Despite dismal returns, university is upping its commitment to private equity. Gurley is vindicated.
Yale University, which has the second largest endowment behind Harvard and is the top performing endowment in the U.S., has increased its allocation
to private equity, including venture capital, according to a report released yesterday. The endowment is boosting its private-equity allocation from 21 percent to 26 percent, despite having lost 26% of the value of its private-equity investments in 2009.
The decision, made at a June 2009 committee meeting, is a pleasant surprise for venture capital firms. The consensus in the industry has been that pullback from endowments, pension funds, and other big institutions that keep funds flowing to the global Silicon Valley will leave the venture industry at half its size within five years. But those were the optimistic folks. Others argued that poor returns in the VC industry was the main reason the for the pullback, and that as a result, the VC industry could be cut even further – or possibly even go away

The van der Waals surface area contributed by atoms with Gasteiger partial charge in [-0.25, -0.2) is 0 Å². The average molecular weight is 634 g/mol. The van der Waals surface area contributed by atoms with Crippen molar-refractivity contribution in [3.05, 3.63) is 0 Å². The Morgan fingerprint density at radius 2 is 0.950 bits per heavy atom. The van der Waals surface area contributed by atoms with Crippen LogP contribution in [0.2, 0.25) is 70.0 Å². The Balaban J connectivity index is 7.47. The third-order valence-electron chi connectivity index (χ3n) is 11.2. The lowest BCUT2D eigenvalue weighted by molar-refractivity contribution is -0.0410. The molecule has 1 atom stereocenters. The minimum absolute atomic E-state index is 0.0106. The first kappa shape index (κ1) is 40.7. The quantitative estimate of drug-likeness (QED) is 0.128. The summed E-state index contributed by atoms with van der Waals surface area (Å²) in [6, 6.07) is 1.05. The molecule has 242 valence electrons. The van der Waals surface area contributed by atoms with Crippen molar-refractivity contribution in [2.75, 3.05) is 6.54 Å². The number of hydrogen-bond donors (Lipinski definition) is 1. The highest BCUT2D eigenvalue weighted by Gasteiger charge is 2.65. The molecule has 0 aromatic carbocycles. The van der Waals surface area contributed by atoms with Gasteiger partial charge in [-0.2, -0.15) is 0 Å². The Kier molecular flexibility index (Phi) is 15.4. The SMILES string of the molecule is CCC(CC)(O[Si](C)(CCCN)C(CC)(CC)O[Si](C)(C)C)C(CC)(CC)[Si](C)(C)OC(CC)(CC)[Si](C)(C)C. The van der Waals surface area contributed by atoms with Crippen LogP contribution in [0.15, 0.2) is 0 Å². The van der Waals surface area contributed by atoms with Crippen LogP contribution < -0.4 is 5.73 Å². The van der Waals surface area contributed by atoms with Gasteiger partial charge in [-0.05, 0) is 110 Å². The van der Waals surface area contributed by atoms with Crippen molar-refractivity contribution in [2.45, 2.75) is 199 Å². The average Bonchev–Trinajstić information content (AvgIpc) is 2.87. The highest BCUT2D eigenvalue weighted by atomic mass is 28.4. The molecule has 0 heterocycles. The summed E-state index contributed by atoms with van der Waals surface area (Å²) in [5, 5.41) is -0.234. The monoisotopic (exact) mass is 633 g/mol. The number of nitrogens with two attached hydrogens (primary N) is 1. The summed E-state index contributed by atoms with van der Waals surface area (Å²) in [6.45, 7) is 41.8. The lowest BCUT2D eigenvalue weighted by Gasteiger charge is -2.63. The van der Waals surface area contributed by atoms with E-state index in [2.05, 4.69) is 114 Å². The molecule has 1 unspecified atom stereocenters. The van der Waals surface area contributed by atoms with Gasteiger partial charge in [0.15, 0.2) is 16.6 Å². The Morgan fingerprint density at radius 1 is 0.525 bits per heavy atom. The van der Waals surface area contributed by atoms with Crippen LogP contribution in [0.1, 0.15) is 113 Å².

In August, Benchmark Capital’s Bill Gurley famously described
this as the slimming down of the industry. He insisted the industry would not die for two reasons: big institutions would continue to diversify, and the principle of contrarian thinking (think Buffet: “be fearful when others are greedy and to be greedy only when others are fearful”) would inspire some institutions to increase allocations to poorly performing asset classes.
Yesterday’s announcement vindicates Gurley’s analysis. In an email to VatorNews, he reiterates that the “the idea to be ‘contrarian’ is the exact thing that prevents major swings. No one likes to "give up" when others are. This is the key balancing bar to long term change.”
And Yale is the master when it comes to long-term investment. Though the endowment lost a whopping 25% overall in the year that ended June 30, 2009 and underperformed the national average 19% drop for large endowments in 2009, it remains the top-performer over the last decade.
We asked Gurley if Yale’s example could further mitigate the bloodletting from the VC industry, and perhaps inspire other institutions to send more money to VC firms.
The reigning fear hasn’t inspired too much greed just yet. “I don't think all institutions have the confidence that Yale has,” he said.